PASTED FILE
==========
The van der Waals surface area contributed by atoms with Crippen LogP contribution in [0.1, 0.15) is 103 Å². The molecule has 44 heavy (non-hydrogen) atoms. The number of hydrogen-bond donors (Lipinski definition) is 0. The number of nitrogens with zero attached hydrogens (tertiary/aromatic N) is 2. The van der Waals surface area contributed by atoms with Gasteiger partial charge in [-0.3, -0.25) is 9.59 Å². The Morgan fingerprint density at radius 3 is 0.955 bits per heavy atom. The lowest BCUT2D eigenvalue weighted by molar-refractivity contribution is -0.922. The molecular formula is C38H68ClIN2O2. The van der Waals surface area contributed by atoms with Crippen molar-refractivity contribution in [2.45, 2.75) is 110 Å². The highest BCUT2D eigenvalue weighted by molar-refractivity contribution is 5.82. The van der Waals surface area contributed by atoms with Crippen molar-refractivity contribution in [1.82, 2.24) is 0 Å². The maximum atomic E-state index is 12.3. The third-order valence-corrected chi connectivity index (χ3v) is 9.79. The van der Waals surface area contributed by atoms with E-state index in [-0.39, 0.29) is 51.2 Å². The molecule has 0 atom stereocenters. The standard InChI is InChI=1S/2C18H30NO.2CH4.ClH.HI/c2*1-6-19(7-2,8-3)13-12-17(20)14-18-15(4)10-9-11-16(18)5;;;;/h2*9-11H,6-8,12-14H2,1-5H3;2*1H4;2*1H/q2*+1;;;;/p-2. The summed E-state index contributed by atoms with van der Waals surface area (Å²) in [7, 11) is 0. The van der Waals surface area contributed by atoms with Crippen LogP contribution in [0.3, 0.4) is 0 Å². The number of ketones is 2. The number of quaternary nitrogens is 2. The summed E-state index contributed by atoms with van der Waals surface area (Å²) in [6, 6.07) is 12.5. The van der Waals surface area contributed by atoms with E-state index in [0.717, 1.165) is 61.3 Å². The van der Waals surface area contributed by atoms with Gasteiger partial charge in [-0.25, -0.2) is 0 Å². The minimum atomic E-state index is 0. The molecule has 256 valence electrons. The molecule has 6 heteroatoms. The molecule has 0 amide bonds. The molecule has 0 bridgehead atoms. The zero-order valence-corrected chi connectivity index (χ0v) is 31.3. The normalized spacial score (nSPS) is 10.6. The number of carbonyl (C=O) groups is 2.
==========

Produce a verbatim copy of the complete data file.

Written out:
The van der Waals surface area contributed by atoms with Crippen LogP contribution in [0.1, 0.15) is 103 Å². The molecule has 44 heavy (non-hydrogen) atoms. The number of hydrogen-bond donors (Lipinski definition) is 0. The number of nitrogens with zero attached hydrogens (tertiary/aromatic N) is 2. The van der Waals surface area contributed by atoms with Gasteiger partial charge in [-0.3, -0.25) is 9.59 Å². The Morgan fingerprint density at radius 3 is 0.955 bits per heavy atom. The lowest BCUT2D eigenvalue weighted by molar-refractivity contribution is -0.922. The molecular formula is C38H68ClIN2O2. The van der Waals surface area contributed by atoms with Crippen molar-refractivity contribution in [2.45, 2.75) is 110 Å². The highest BCUT2D eigenvalue weighted by molar-refractivity contribution is 5.82. The van der Waals surface area contributed by atoms with Crippen molar-refractivity contribution in [1.82, 2.24) is 0 Å². The maximum atomic E-state index is 12.3. The third-order valence-corrected chi connectivity index (χ3v) is 9.79. The van der Waals surface area contributed by atoms with E-state index in [-0.39, 0.29) is 51.2 Å². The molecule has 0 atom stereocenters. The standard InChI is InChI=1S/2C18H30NO.2CH4.ClH.HI/c2*1-6-19(7-2,8-3)13-12-17(20)14-18-15(4)10-9-11-16(18)5;;;;/h2*9-11H,6-8,12-14H2,1-5H3;2*1H4;2*1H/q2*+1;;;;/p-2. The summed E-state index contributed by atoms with van der Waals surface area (Å²) in [7, 11) is 0. The van der Waals surface area contributed by atoms with Crippen LogP contribution in [0.3, 0.4) is 0 Å². The number of ketones is 2. The number of quaternary nitrogens is 2. The summed E-state index contributed by atoms with van der Waals surface area (Å²) in [6, 6.07) is 12.5. The van der Waals surface area contributed by atoms with E-state index in [0.717, 1.165) is 61.3 Å². The van der Waals surface area contributed by atoms with Gasteiger partial charge in [-0.25, -0.2) is 0 Å². The minimum atomic E-state index is 0. The molecule has 256 valence electrons. The molecule has 6 heteroatoms. The molecule has 0 amide bonds. The molecule has 0 bridgehead atoms. The zero-order valence-corrected chi connectivity index (χ0v) is 31.3. The normalized spacial score (nSPS) is 10.6. The number of carbonyl (C=O) groups is 2.